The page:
NASA's infrared vision reveals Tropical Cyclone Haleh's power
Tropical Cyclone Haleh maintained an eye as NASA's Aqua satellite passed overhead and collected temperature information on the storm and the ocean waters it was moving through.
Haleh developed as a tropical storm in the Southern Indian Ocean on March 2, about 337 nautical miles south-southeast of Diego Garcia. Haleh continued to intensify as it moved in a southerly direction and reached hurricane-force on March 3.
The Atmospheric Infrared Sounder or AIRS instrument aboard NASA's Aqua satellite passed over Tropical Storm Cyclone Haleh on March 4 at 4:11 a.m. EDT (0911 UTC) and analyzed the storm in infrared light. Infrared light provides temperature data and that's important when trying to understand how strong storms can be. The higher the cloud tops, the colder and the stronger they are.
When Aqua passed over Haleh, the AIRS instrument found coldest cloud top temperatures in thunderstorms around the eye of the storm, where temperatures were as cold as minus 63 degrees Fahrenheit (minus 53 degrees Celsius). Storms with cloud top temperatures that cold have the capability to produce heavy rainfall.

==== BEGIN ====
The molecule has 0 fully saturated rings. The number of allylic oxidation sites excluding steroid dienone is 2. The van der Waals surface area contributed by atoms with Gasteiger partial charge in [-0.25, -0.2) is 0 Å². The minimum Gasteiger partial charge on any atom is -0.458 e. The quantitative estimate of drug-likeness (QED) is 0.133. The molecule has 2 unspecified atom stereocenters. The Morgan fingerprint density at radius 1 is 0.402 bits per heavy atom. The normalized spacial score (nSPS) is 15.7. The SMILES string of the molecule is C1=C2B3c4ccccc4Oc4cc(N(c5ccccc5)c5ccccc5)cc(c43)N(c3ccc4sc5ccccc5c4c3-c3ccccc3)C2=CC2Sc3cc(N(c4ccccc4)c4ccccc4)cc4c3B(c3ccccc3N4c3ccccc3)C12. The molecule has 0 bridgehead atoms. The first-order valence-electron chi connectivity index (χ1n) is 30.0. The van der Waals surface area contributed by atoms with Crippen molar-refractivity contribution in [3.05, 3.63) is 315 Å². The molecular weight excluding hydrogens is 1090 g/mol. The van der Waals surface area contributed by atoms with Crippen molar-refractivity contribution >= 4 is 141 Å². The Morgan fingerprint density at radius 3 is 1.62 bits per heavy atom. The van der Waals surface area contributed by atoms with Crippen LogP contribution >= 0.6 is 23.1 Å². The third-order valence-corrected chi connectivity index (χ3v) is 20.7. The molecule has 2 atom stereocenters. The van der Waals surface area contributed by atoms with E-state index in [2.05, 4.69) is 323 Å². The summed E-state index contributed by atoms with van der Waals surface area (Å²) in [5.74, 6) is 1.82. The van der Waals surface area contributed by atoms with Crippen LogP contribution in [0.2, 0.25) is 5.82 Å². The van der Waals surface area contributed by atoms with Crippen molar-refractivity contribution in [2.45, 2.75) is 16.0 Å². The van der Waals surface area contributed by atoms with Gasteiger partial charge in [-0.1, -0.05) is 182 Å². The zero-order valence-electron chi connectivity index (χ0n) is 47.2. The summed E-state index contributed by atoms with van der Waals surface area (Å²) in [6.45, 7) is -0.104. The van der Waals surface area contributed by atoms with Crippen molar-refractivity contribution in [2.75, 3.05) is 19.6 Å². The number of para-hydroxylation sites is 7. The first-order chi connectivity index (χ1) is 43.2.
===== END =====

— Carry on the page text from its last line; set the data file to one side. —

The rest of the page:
At 11 a.m. EDT (1500 UTC) on March, 5, 2019, the Joint Typhoon Warning Center or JTWC noted the center of Tropical Cyclone Haleh was located near 21.1 degrees south latitude and 71.7 degrees east longitude. That's 920 miles east of St Denis, La Reunion Island. Haleh was moving toward the southwest. Maximum sustained winds are near 109 mph (95 knots/176 kph) with higher gusts. Some weakening is forecast to continue and the storm is expected to become extra-tropical in 5 days.